For example, the demand for debit and credit cards, point of sale systems, e-wallets, etc exceeds current supply. According to the RBI, between October 2013 and December 2015, ATMs increased 43% and point of sale machines increased 28%. These growth rates look impressive...only because we started with so few. For April 15- December 15, share of debit card transactions at point of sales machines accounted for just 12% and 6% in terms of value and volumes, respectively.

But the good news is that, even though demonetisation will disrupt a number of sectors, it's a great opportunity for the players who will build this infrastructure.

  • When there's a war going on, don't buy the companies that are doing fighting; buy the companies that sell bullets. - Peter Lynch

Demonetisation is war. Sectors like microfinance and real-estate are leading the fight. And they will bleed in the short term. The biggest opportunity, however, is for players who will make India a cashless economy.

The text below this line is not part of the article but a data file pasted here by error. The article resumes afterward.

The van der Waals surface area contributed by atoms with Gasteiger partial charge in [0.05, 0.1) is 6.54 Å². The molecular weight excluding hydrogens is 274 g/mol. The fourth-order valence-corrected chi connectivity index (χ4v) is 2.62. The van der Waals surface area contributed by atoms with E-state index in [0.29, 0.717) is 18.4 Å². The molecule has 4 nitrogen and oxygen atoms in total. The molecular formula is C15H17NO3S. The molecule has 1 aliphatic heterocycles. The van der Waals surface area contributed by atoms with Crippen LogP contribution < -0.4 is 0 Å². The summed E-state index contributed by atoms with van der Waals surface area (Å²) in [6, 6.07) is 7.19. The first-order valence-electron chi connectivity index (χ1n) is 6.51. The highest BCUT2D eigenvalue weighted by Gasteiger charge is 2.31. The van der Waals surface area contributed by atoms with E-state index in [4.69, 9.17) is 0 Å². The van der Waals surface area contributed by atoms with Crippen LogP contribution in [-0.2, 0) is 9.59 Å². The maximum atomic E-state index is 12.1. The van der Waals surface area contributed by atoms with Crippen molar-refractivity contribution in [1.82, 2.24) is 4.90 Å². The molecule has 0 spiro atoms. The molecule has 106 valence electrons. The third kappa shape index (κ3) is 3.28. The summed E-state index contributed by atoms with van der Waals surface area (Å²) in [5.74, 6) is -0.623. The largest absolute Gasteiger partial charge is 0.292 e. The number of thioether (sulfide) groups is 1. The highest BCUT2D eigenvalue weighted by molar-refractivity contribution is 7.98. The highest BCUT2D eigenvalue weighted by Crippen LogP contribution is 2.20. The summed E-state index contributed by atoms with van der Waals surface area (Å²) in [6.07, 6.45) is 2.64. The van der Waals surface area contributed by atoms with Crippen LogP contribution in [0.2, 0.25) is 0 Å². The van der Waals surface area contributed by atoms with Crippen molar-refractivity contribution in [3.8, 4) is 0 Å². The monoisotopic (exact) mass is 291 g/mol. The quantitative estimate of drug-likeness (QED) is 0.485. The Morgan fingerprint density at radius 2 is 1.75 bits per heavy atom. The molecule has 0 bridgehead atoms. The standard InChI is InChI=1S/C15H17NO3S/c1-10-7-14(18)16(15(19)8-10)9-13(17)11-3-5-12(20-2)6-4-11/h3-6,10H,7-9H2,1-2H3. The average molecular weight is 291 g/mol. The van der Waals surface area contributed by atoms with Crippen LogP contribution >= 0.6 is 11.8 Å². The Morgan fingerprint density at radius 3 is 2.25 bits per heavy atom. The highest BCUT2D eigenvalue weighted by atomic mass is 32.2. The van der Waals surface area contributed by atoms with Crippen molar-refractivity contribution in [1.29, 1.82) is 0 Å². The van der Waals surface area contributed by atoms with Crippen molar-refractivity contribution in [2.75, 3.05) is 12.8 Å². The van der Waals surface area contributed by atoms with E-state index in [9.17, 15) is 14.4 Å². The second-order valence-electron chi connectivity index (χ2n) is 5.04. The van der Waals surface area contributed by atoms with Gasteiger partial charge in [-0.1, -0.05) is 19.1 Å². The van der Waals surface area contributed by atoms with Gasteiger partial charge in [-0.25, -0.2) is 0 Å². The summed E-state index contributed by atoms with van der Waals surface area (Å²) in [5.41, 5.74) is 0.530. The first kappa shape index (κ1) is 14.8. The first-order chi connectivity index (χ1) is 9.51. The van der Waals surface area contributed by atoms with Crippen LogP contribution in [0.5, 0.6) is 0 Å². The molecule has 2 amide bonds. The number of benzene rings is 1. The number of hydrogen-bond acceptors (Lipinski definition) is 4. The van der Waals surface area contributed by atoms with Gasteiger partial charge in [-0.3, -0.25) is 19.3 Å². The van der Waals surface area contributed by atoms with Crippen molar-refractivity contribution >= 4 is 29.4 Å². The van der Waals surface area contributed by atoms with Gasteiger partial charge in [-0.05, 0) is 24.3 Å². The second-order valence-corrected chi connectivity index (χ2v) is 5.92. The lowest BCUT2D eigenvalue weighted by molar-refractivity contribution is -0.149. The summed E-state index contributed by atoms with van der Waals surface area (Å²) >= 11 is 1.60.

One such opportunity in the point of sale systems. As per an SBI report, India needs at least twenty lakh point of sale systems for this transition to happen.

Demonetisation Unravels Huge Opportunity for Point of Sale Systems


Imports and unorganised players dominate the market. Global players include Radiant and Micros.

But ever since demonetisation was announced, the analysts at Equitymaster have been deciphering the winners and losers across sectors. And finally, my Hidden Treasure team has spotted one listed player in this space...

The company, promoted by a reputed corporate, is already a leader in the point of sale systems market. And in the last two years, it has almost doubled revenues and profits. Of course, we'll have to meet the management before we can recommend it. So do stay tuned...

Meantime, if you're looking for something actionable, we still love Junior Bluechips. These are small caps with five crucial bluechip-like properties. They're three of our highest-conviction stock picks, and we believe they'll do well in the long term, irrespective of demonetisation.

03:00